Over the years, I’ve noticed that a lot of the books that have won the Newbery Award (the most prestigious award in children’s literature) are historical fiction. Exactly half of the ten most recent award-winners were historical novels. And while 2010’s Newbery medalist isn’t historical, two of the honor books are—The Mostly True Adventures of Homer P. Figg and The Evolution of Calpurnia Tate.
Why is historical fiction so overrepresented among Newbery winners? Historical titles definitely don’t constitute half of all the books being published, or half the books that customers buy. Some people might argue that the number has to do with the Newbery’s selection process: Winners are chosen by a committee of librarians, who tend to be more partial to historical fiction than the rest of the population.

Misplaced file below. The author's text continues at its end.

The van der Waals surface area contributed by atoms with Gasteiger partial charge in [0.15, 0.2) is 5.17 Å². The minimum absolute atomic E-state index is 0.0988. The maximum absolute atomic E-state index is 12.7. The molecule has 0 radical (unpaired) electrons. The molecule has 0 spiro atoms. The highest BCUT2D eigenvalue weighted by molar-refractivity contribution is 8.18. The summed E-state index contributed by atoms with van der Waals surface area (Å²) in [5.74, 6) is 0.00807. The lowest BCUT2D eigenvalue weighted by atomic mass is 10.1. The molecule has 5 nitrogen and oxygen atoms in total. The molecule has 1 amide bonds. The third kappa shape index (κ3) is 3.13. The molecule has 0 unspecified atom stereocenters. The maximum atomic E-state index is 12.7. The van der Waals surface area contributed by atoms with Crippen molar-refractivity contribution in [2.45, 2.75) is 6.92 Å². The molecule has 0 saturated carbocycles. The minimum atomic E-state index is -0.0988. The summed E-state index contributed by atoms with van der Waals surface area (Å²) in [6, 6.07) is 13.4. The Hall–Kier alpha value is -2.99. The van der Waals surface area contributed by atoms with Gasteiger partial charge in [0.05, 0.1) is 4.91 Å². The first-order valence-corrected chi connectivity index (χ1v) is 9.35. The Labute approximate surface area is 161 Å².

I think the reason runs deeper than that, though. When you write historical fiction, you have to review your text over and over again just to get your facts straight. And as you go over every single word so many times, your writing improves, too. The eventual result is a highly polished, well-written book.
This isn’t to say that writers in other genres can’t revise extensively and create beautiful stories. They can and they do. But extensive research and revision is a more necessary part of historical fiction, and overall I think this leads to better books.
Why do you think so many Newbery winners are historical? Is it because of the selection process, the quality of the writing, or both? Or is it another factor?
Melissa L. is the YA Editorial Assistant for Wonders and Marvels. You can read more about her here: Editorial Staff.